To evaluate the possible cost savings a federal agency might expect from migrating to the cloud, in this study I review past studies, undertake case studies of government agencies that have made the move, and discuss the future of cloud computing. I found that the agencies generally saw between 25 and 50 percent savings in moving to the cloud. For the federal government as a whole, this translates into billions in cost savings, depending on the scope of the transition. Many factors go into such assessments, such as the nature of the migration, a reliance on public versus private clouds, the need for privacy and security, the number of file servers before and after migration, the extent of labor savings, and file server storage utilization rates.

West continues with a description of “five steps be undertaken in order to improve efficiency and operations in the public sector.” See the Cloud Computing Events section for more details on the event.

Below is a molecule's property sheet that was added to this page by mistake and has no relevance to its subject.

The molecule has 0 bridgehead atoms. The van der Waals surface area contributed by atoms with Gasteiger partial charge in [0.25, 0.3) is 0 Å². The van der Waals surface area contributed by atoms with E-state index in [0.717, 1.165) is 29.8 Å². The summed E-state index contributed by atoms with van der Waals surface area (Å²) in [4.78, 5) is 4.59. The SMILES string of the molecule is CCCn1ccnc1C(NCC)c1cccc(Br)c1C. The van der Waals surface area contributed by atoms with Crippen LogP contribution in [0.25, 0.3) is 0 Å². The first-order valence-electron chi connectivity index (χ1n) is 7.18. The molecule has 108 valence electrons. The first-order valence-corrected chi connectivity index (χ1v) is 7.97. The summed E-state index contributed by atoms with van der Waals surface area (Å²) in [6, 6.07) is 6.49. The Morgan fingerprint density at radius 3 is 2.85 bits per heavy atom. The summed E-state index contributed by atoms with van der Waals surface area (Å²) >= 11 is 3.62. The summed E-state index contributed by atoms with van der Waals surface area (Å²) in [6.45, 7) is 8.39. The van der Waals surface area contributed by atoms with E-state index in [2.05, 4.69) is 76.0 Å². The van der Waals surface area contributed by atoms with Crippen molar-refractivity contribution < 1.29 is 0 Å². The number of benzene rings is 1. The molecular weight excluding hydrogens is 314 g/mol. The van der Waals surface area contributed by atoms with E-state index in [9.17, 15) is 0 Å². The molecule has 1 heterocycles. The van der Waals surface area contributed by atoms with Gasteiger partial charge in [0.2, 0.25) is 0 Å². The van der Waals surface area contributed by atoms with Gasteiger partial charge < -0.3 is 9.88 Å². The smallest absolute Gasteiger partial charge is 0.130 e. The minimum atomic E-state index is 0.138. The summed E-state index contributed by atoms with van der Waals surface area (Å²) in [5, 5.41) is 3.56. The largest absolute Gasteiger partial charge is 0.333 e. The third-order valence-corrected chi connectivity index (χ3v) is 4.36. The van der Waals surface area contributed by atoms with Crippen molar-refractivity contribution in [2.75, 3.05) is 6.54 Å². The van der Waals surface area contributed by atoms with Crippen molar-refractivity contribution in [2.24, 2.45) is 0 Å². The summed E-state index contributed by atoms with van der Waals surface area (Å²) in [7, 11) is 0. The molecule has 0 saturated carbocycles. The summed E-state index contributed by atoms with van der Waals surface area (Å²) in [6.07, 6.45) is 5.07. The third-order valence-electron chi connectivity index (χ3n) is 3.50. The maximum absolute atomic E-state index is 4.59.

The Brookings Institution describes itself as follows:

The Brookings Institution is a nonprofit public policy organization based in Washington, DC. Our mission is to conduct high-quality, independent research and, based on that research, to provide innovative, practical recommendations that advance three broad goals:

  • Strengthen American democracy;
  • Foster the economic and social welfare, security and opportunity of all Americans and
  • Secure a more open, safe, prosperous and cooperative international system.

Brookings is proud to be consistently ranked as the most influential, most quoted and most trusted think tank.

The preceding post is repeated from Windows Azure and Cloud Computing Posts for 4/6/2010+

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Cloud Security and Governance

Dana Gardner’s Governance Grows More Integral to Managing Cloud Computing Security post of 4/7/2010 begins:

Most enterprises lack three essential ingredients to ensure that sensitive information stored in via cloud computing hosts remains secure: procedures, policies and tools. So says a joint survey called “Information Governance in the Cloud: A Study of IT Practitioners” from Symantec Corp. and Ponemon Institute.